To test the hypothesis that there was a relationship between clinical motor scores and cortisol, a Pearson product-moment correlation was estimated to determine the relationship between motor UPDRS and cortisol across both groups, and for the singing group and control group separately. Change scores were calculated (post-value–pre-value) and used as data for the Pearson correlation.

Additional exploratory analyses were completed to determine if demographics, disease information, or change in secondary outcome measures (i.e., subjective reports of anxiety, anger, happiness, and sadness) account for the change in motor UPDRS scores or cortisol. A stepwise linear regression model was used to determine the predictors of the change in each primary outcome measure (motor UPDRS and cortisol) for both groups combined and for each group separately (singing and control). Using change scores for the primary outcome measures, participants were categorized based on their response (decrease or increase/no change). A chi-square test for differences in the percentage of participants in each group (singing vs. control) demonstrated a decrease in motor UPDRS scores. A parallel separate chi-square test for difference in the percentage of participants in each group demonstrated a decrease in cortisol. Significance was set a p < 0.05. Effect sizes using Cramer's V were calculated for the chi-square tests.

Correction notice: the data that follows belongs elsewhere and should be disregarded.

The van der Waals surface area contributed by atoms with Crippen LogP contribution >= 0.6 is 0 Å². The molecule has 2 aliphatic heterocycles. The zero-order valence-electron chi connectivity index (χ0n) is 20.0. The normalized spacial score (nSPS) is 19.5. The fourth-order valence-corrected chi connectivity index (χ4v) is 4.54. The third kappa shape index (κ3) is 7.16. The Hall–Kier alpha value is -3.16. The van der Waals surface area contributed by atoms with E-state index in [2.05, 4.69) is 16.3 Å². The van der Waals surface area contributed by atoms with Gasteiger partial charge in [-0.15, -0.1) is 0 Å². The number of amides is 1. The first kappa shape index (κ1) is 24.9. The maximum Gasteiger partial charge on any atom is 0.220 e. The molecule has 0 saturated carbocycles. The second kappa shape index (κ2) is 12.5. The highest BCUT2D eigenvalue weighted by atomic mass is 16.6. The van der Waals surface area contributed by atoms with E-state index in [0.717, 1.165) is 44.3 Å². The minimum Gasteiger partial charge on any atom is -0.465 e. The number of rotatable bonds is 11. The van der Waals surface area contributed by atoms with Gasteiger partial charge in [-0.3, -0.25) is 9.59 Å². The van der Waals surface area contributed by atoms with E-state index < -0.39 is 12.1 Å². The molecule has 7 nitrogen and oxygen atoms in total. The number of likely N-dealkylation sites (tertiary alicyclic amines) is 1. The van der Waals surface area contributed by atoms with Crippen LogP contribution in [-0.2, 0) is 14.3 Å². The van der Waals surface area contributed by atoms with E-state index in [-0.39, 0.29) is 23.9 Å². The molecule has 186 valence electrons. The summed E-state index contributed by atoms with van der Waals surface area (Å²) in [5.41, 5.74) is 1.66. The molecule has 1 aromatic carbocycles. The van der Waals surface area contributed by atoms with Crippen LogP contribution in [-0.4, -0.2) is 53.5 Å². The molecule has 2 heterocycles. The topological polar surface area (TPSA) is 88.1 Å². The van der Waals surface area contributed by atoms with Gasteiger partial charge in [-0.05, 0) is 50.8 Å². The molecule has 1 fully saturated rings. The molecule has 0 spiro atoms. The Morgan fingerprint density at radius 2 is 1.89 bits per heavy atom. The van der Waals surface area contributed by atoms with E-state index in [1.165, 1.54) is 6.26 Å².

Results

Data from the daily diary indicated that all participants had eaten a meal within 3 h before the first data collection, nine of the participants (five in the singing group, four in the control group) had exercised on the day of the data collection (all ~5 h prior), no participants used tobacco, and there were no significant unusual events within 24 h prior to the first data collection. Comparisons between groups for demographic and disease information revealed a significant difference for only the BDI [t(23) = 2.36, p = 0.03, g = 1.01]. The singing group had a higher score than the control group. No other comparisons attained statistical significance (Table 1). For blood pressure and heart rate, results revealed a significant difference between groups for heart rate only [t(23) = 2.17, p = 0.04, g = 0.93]. Heart rate increased after the session for the singing group while heart rate decreased after the session for the control group (Table 2). For the secondary outcome measures (participant reports of mood) there were no significant differences between groups, although there was a trend for the singing group to report feeling less sad than the control group [t(23) = −1.99, p = 0.06, g = 0.86] (Table 2).


Credits:

Elizabeth L. Stegemöller1*, Andrew Zaman1, Mack Shelley2,3, Bhavana Patel4, Ahmad El Kouzi5 and Elizabeth A. Shirtcliff6

Original Source and full article: https://www.frontiersin.org/articles/10.3389/fnhum.2021.703382/full